Novel observational techniques to measure small-scale flows
I’m often interested in using existing instrumentation to make measurements in new or slightly unusual situations (see vegetation dynamics page). When working with collaborator Steve Henderson from Washington State University on the Skagit Bay tidal flats, we wanted to measure Lagrangian flow profiles in very shallow water (depths of around 0.4 m). In order to do this we decided to come up with a gps-tracked surface surface drifter that met the design criteria of having a low draft, minimal windage and could be used with (or without) a high resolution ADCP attached (2 MHz Nortek Aquadopp with right-angled head) to acquire flow profiles. Additionally, the drifter had to be easy to construct and relatively cheap!
We constructed the drifter out of sections of pvc pipe and filled with granular ballast (feedcorn – another strange thing we had to explain to the purchasing department). Our combined low-tech/hi-tech approach also caught the attention of Environmental Monitor News website and you can see their article here.
The resulting drifters (spray-painted orange for visibility) looked something like this schematic to the right:
Following good oceanographic traditions we named them (obviously named after famous artists and not the teenage mutant ninja turtles…ahem).
We released the drifters shortly after the onset of flood tide (local depth about 0.3m). We show results from two releases here. On the first release, the drifter became trapped on a channel-edge front and then was advected along the channel edge (also along-front). On the second release, the drifter propagated westwards out across the flats in the front for over a km. The front formed the leading edge of a thin fresh surface plume (see front-trapping page for details on the dynamics here). The figure shows the two different sets of drifter tracks: 1. The drifter is advected along-channel in a channel edge front. 2. The drifter propagates out across the tidal flats at the leading edge of a thin fresh plume.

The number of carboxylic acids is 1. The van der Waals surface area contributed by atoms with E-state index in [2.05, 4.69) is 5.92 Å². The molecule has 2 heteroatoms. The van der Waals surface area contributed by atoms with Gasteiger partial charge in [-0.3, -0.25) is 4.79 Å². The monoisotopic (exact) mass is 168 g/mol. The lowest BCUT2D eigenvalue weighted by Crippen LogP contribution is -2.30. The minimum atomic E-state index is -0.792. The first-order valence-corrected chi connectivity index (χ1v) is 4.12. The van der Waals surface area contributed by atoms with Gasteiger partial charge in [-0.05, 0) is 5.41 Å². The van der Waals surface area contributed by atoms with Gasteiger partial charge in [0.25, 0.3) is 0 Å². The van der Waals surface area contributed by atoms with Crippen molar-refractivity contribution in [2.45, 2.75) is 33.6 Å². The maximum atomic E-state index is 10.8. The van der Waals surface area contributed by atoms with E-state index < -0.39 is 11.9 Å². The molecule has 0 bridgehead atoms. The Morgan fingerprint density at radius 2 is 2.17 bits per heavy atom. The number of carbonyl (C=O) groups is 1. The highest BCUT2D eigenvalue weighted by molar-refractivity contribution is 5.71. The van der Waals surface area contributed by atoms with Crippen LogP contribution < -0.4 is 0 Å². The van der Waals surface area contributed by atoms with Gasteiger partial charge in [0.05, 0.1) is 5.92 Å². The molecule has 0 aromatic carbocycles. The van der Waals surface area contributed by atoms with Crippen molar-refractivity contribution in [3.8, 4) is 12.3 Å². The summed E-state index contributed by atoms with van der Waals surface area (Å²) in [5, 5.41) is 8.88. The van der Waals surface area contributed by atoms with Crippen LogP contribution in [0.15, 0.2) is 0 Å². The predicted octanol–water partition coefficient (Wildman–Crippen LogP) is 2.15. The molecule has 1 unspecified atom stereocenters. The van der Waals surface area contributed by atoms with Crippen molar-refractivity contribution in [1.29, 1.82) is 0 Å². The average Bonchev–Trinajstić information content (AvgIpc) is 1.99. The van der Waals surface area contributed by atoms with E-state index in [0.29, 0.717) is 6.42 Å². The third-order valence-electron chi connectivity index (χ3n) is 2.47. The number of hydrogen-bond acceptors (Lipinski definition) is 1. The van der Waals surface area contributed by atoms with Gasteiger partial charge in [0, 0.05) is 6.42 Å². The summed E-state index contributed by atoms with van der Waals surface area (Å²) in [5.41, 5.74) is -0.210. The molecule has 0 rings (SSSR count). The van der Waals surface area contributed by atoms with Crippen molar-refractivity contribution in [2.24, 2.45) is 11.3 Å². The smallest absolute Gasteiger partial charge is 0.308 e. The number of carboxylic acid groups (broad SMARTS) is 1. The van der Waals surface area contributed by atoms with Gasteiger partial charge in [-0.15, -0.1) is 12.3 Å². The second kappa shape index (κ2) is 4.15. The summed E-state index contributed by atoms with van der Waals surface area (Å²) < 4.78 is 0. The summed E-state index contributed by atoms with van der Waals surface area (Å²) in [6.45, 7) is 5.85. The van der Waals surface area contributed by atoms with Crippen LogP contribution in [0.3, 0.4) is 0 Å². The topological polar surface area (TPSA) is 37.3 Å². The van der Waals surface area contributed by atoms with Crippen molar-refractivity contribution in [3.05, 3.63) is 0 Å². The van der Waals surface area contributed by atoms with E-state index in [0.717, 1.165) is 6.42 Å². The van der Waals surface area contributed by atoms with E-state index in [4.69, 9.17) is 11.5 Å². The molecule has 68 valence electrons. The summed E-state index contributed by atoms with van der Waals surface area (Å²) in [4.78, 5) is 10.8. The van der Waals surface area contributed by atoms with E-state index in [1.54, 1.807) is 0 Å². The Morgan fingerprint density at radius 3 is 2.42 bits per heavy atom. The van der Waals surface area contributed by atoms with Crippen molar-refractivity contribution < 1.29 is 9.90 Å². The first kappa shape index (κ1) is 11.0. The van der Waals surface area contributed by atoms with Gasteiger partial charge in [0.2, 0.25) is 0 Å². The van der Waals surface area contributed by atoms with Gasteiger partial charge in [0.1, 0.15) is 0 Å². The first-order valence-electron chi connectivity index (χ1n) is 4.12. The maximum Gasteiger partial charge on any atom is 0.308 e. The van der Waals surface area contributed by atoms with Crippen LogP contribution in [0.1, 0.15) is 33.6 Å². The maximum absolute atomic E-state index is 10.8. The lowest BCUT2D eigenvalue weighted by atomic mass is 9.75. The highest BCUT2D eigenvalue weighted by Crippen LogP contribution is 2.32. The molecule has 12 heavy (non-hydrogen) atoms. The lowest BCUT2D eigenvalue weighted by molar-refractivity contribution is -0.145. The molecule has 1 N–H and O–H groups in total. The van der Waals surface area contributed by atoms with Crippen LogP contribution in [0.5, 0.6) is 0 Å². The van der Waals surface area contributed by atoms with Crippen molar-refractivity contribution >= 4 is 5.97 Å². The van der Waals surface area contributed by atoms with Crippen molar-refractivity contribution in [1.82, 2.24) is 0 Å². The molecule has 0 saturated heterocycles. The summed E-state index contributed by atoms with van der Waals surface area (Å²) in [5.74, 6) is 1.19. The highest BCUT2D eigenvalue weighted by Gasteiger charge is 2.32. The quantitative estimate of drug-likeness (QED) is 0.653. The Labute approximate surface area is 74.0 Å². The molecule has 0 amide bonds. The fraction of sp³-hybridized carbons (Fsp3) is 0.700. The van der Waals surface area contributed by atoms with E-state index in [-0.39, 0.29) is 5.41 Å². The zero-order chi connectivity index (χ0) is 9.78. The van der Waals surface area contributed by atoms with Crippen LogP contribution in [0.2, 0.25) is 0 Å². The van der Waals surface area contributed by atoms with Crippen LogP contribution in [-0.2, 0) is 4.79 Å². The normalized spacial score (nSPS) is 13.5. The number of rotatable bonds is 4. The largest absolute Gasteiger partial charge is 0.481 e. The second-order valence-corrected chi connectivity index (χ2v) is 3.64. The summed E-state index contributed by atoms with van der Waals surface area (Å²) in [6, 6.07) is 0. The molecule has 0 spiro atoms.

We used the drifters both with and without a Nortek Aquadopp attached. The Aquadopp operated in high resolution mode to obtain velocity profiles at 0.025m vertical resolution and 8 Hz temporal resolution. To subtract drifter motion, we either removed each component of the apparent bed velocity measured by the ADCP (where possible) or alternatively differenced the gps positions to obtain drifter velocities. ‘Wrapping’ issues typically encountered with pulse-coherent instruments were largely mitigated by the use of Lagrangian measurements and the resulting velocity profiles (see figure) were generally of excellent quality.
This method revealed features that could not be resolved by surface drifters alone such as regions of vertically sheared currents and wave motions. Further details and results on the drifter design, testing, and results, can be found in this paper in Limnology and Oceanography – Methods.
We also used the structure function method of Wiles et al. (2006) to estimate the dissipation rate of turbulent kinetic energy. Highest TKE dissipation rates were observed at the channel edge in regions of intense shear. For the second release as the drifter propagated westwards across the flats, we found that near-surface TKE dissipation rates were enhanced near the front at the plume’s leading edge and were found to agree well with a theoretical shear-cubed scaling. Higher TKE dissipation rates were also observed near the bed in times of higher wave energy, suggesting that waves generated enhanced near-bed turbulence. The figure shows a comparison of along channel (left panels) and across-flat (right panels) drifter releases. (a) and (b) TKE dissipation rate and mean backscatter (c) and (d). The black line indicates the bottom. Arrows indicate high backscatter events, with the events associated with clear channel crossings shown in black.
High levels of backscatter, often accompanied by intensified turbulent dissipation were also observed to briefly penetrate throughout the depth of the water column when the drifter propagated across small subtidal channels. These high backscatter and turbulence events are shown by squares on the Google Earth Image here and coincide nicely with when the drifter passed over the small channels. (Numbers give the associated time after release in minutes).
More on these results can be found in Mullarney and Henderson (2012), which can be downloaded for free here.